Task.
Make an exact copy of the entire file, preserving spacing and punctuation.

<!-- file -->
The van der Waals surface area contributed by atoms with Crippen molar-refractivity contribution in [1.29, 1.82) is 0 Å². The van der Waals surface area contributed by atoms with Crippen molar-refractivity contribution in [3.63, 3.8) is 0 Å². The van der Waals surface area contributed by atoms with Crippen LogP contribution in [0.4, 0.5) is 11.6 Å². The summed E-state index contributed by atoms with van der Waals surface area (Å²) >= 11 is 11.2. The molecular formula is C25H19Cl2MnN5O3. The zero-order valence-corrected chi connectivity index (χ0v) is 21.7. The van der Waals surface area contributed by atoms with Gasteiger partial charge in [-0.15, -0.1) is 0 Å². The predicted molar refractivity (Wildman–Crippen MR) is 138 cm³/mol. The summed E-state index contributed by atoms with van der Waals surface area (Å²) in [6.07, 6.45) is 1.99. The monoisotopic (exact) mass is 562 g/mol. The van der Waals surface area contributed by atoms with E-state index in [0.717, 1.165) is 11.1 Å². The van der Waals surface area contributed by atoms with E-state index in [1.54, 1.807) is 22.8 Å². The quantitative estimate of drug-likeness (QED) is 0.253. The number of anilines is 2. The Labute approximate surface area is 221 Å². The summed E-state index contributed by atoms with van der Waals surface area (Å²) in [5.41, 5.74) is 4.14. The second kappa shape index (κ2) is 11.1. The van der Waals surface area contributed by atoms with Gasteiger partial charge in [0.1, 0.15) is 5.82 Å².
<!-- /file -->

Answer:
The van der Waals surface area contributed by atoms with Crippen molar-refractivity contribution in [1.29, 1.82) is 0 Å². The van der Waals surface area contributed by atoms with Crippen molar-refractivity contribution in [3.63, 3.8) is 0 Å². The van der Waals surface area contributed by atoms with Crippen LogP contribution in [0.4, 0.5) is 11.6 Å². The summed E-state index contributed by atoms with van der Waals surface area (Å²) >= 11 is 11.2. The molecular formula is C25H19Cl2MnN5O3. The zero-order valence-corrected chi connectivity index (χ0v) is 21.7. The van der Waals surface area contributed by atoms with Gasteiger partial charge in [-0.15, -0.1) is 0 Å². The predicted molar refractivity (Wildman–Crippen MR) is 138 cm³/mol. The summed E-state index contributed by atoms with van der Waals surface area (Å²) in [6.07, 6.45) is 1.99. The monoisotopic (exact) mass is 562 g/mol. The van der Waals surface area contributed by atoms with E-state index in [0.717, 1.165) is 11.1 Å². The van der Waals surface area contributed by atoms with E-state index in [1.54, 1.807) is 22.8 Å². The quantitative estimate of drug-likeness (QED) is 0.253. The number of anilines is 2. The Labute approximate surface area is 221 Å². The summed E-state index contributed by atoms with van der Waals surface area (Å²) in [5.41, 5.74) is 4.14. The second kappa shape index (κ2) is 11.1. The van der Waals surface area contributed by atoms with Gasteiger partial charge in [0.1, 0.15) is 5.82 Å².